There are many ways to cook chicken. I for one don't particularly fancy chicken drumsticks. I prefer chicken breast. Many people I know would say I am silly because the meat on chicken drumsticks and thighs are smoother and more tender. Breast meat tends to be tough and dry. Well, I guess they're right but I'm sticking to my breast anyway......I like them the way they are and it is the part of the chicken with the most meat! lol
Ironically, hubby also likes breast meat best. There are certain exceptions when I do enjoy drumsticks......if they are cooked to a particular style that is not so suitable for breast meat.
This turmeric chicken dish is perfect for cooking drumsticks because it requires slow cooking over consistent heat to sew in the juices.
4 pieces chicken drumsticks
1 tablespoon turmeric powder
1 teaspoon salt
1 teaspoon sugar
Slight drizzle of soya sauce
Mix ingredients together and marinade chicken for 2 hours prior to cooking. Using a fork, poke the chicken evenly so that the marinade can absorb better. Leave in fridge.
Heat oil in wok. Do not put too much oil as the chicken will secrete some oil. Pour in chicken together with the marinade. Stir fry till fragrant. Add some water. Cover the wok and reduce to low flame. Let the chicken cook slowly for 15 mins. Serve.
Cooking time: 20 mins
Turmeric is part of the ginger family and is widely used in South Asian cuisine. It is grown in Malaysia while the largest producer of turmeric is India. Turmeric has strong anti-oxidant and anti-bacterial properties.
This is a super simple and quick dish. I love eggs but since my bad cholesterol level is a teeny bit high, I'm consciously cutting down on them. My favorite type of egg is hard boiled eggs. They are so versatile you can virtually cook them in soups, stew, noodles or just eaten with bread as a sandwich.
Eggs are a good source of protein, choline, amino acids, lutein and vitamin D. Eggs promote healthy growth of hair and nails and is good for the eyes.
2 eggs, beaten evenly
1 big onion (red), cut into medium slices
Soya sauce to taste
Heat oil in non-stick pan. While beating the eggs, add a tinge of soya sauce into the mixture. Set aside.
Pour in the onion and sauteed till brown. Distribute the onion slices evenly on the pan, then pour in the egg. Turn aside till egg is cooked. Serve.
Cooking time: 3 mins
Ah! Strawberries....one of my favorite fruits. This post is for the health conscious fruit lover like myself.
As with all fruits, strawberries are best eaten in its natural state. Cooking or baking will make them lose some of their vitamins due to the heating process. In Malaysia, we are fortunate enough to get strawberries despite the hot and humid weather! They are widely grown in the highlands especially in Cameron Highlands and Genting Highlands. The weather there is perfect for strawberries.
This picture was taken during my recent trip to Genting Highlands. The strawberry farm is huge and I was salivating throughout the farm tour! The good thing is visitors are allowed to actually pluck the strawberries but the charges will be more compared to you just buying the pre-plucked ones. Oh well, how could you resist the novelty of plucking your own strawberries? Besides, you don't get to do this every day. If you are curious, the strawberries cost RM80 per kg versus RM30 per kg for pre-plucked ones. Yep, that's almost 3 times but you don't have to pluck one full kg! Just go for the experience....it's well worth it.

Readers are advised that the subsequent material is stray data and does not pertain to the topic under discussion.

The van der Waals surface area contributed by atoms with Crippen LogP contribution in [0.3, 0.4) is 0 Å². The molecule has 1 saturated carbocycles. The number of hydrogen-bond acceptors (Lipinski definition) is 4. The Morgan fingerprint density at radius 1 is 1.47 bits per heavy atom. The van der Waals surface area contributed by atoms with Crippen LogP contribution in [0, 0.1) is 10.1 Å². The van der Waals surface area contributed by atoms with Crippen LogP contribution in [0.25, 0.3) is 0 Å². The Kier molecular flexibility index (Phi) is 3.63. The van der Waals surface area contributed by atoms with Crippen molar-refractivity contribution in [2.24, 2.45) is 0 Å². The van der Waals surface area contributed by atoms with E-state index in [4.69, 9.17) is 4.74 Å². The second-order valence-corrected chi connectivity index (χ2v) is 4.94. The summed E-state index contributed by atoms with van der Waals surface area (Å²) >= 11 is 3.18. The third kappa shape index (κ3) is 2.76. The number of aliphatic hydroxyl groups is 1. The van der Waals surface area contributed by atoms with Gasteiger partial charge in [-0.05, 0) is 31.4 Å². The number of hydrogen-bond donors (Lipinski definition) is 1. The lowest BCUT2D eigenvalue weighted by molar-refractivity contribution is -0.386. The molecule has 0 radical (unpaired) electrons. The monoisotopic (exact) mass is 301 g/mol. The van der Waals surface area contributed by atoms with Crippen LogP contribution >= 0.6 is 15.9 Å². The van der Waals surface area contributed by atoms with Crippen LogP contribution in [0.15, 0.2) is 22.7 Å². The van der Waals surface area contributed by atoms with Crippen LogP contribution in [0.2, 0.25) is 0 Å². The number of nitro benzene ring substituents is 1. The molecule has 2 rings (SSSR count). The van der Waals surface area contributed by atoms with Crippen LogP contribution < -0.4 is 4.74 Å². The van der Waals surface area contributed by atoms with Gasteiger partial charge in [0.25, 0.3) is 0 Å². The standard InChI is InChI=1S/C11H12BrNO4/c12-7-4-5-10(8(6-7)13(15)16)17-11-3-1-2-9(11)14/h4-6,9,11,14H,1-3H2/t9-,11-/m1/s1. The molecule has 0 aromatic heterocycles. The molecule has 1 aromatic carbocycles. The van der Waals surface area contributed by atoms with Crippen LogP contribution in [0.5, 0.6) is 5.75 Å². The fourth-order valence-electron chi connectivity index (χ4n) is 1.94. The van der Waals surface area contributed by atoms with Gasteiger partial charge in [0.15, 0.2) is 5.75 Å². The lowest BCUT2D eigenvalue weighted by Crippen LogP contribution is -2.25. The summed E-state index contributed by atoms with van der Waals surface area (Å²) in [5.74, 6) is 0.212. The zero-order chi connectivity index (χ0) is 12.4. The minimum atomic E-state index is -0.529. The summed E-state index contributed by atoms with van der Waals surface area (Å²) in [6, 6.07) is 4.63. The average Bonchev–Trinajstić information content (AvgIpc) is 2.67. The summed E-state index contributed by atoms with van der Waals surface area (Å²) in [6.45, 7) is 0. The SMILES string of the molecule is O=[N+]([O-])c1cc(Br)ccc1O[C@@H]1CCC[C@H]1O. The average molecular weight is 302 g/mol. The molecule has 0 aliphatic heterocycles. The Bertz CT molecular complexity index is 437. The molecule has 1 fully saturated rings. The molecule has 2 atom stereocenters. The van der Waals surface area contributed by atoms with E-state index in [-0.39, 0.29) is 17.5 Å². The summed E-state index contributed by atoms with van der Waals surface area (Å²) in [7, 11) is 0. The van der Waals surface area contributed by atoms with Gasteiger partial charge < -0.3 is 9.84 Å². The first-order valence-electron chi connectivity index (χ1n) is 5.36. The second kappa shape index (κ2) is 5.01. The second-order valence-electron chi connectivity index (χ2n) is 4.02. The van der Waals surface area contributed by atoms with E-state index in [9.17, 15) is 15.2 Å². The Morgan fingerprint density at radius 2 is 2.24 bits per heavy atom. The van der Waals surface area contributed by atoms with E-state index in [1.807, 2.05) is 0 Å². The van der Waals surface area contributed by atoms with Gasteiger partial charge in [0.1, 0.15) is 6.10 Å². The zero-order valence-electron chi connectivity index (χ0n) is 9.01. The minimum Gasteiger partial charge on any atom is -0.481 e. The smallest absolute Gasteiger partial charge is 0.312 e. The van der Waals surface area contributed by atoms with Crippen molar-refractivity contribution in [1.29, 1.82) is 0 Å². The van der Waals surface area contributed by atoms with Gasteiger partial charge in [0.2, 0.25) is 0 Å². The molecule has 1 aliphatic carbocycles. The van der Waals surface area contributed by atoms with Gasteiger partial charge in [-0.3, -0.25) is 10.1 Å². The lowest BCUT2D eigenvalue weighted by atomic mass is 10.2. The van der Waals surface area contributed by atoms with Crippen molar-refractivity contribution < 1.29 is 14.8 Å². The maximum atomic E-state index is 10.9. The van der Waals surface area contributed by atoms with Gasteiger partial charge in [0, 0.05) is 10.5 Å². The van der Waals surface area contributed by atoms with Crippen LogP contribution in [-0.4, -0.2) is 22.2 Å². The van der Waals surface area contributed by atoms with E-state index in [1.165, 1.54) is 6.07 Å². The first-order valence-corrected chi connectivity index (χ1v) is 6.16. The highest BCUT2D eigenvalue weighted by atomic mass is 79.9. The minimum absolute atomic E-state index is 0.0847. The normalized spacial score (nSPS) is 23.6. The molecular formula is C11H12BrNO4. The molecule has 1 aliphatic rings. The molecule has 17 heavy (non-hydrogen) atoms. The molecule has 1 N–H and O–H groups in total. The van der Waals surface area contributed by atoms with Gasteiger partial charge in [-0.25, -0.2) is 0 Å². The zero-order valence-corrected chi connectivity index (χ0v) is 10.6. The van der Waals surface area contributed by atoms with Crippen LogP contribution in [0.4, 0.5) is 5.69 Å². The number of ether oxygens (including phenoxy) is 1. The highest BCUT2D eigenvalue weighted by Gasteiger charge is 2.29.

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Hey ya! Howzit goin? Took a few days break due to the long weekend. It was Deepavali celebration here in Malaysia, an Indian festival marking the triumph of good over evil. Deepavali is often called the Festival of Lights and is an official public holiday here. Streets can be seen brightly lit up with multi colored lights. And the dancing and fireworks were a treat to the eyes.
Malaysia celebrates holidays for the Muslims, Indians and Chinese, yep, all 3 races live in harmony in this country. The uniqueness of culture is very rich and each race has their own heritage which can be seen during celebrations such as Deepavali.
Last week, my mother-in-law bought a Black Pomfret fish and gave us to cook it. The fish is very meaty and tasty but is best pan fried or cooked in curry. This fish is not suitable for steaming as it has a strong fishy smell, which is taken away during the frying process.
Hubby loves his fish fried as he relishes on those crispy bits like the tail and fins which he eats entirely. I usually coat it with turmeric powder and salt before frying to enhance the taste.
1 medium Black Pomfret fish
1 teaspoon turmeric powder
Half teaspoon salt
1 clove garlic
1 red onion
1 tomato, cut in fours
3 tablespoon tomato ketchup
1 teaspoon oyster sauce
1 teaspoon corn flour in half bowl of water
Marinade the fish with turmeric powder and salt. Set aside for 10 minutes.
Heat oil in wok. Slowly lower the fish into wok. Be careful to protect yourself, the oil will splatter!
Fry till the fish turns golden brown and crispy. Remove and set aside.
Heat oil in non-stick pan or wok. Fry garlic and onion till fragrant. Put in tomatoes and fry for 1 min. Pour in ketchup, oyster and corn flour mixture. Continue to stir fry until sauce boils and thickens. Scoop up into bowl.
Here's a hint! Only when you are ready to eat, then and ONLY THEN do you pour the tomato sauce onto the fish. This is the best way to ensure your fish is crispy when eaten. Bon Apetit!
Cooking time: 20 mins